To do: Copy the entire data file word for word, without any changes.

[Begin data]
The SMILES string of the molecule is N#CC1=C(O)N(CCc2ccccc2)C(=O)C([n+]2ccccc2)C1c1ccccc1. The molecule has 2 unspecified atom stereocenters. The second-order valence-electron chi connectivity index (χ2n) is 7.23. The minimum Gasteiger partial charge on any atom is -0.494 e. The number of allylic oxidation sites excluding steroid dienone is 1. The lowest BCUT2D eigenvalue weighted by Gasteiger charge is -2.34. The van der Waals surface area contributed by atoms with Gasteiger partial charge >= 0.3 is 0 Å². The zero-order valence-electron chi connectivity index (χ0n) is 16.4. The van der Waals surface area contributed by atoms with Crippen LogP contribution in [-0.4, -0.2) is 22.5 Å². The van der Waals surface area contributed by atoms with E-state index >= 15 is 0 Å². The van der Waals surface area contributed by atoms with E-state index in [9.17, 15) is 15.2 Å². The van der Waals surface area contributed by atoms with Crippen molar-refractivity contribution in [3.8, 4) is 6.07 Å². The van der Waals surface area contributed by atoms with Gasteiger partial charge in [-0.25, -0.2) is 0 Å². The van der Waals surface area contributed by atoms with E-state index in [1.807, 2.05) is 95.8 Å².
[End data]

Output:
The SMILES string of the molecule is N#CC1=C(O)N(CCc2ccccc2)C(=O)C([n+]2ccccc2)C1c1ccccc1. The molecule has 2 unspecified atom stereocenters. The second-order valence-electron chi connectivity index (χ2n) is 7.23. The minimum Gasteiger partial charge on any atom is -0.494 e. The number of allylic oxidation sites excluding steroid dienone is 1. The lowest BCUT2D eigenvalue weighted by Gasteiger charge is -2.34. The van der Waals surface area contributed by atoms with Gasteiger partial charge >= 0.3 is 0 Å². The zero-order valence-electron chi connectivity index (χ0n) is 16.4. The van der Waals surface area contributed by atoms with Crippen LogP contribution in [-0.4, -0.2) is 22.5 Å². The van der Waals surface area contributed by atoms with E-state index >= 15 is 0 Å². The van der Waals surface area contributed by atoms with E-state index in [9.17, 15) is 15.2 Å². The van der Waals surface area contributed by atoms with Crippen molar-refractivity contribution in [3.8, 4) is 6.07 Å². The van der Waals surface area contributed by atoms with Gasteiger partial charge in [-0.25, -0.2) is 0 Å². The van der Waals surface area contributed by atoms with E-state index in [1.807, 2.05) is 95.8 Å².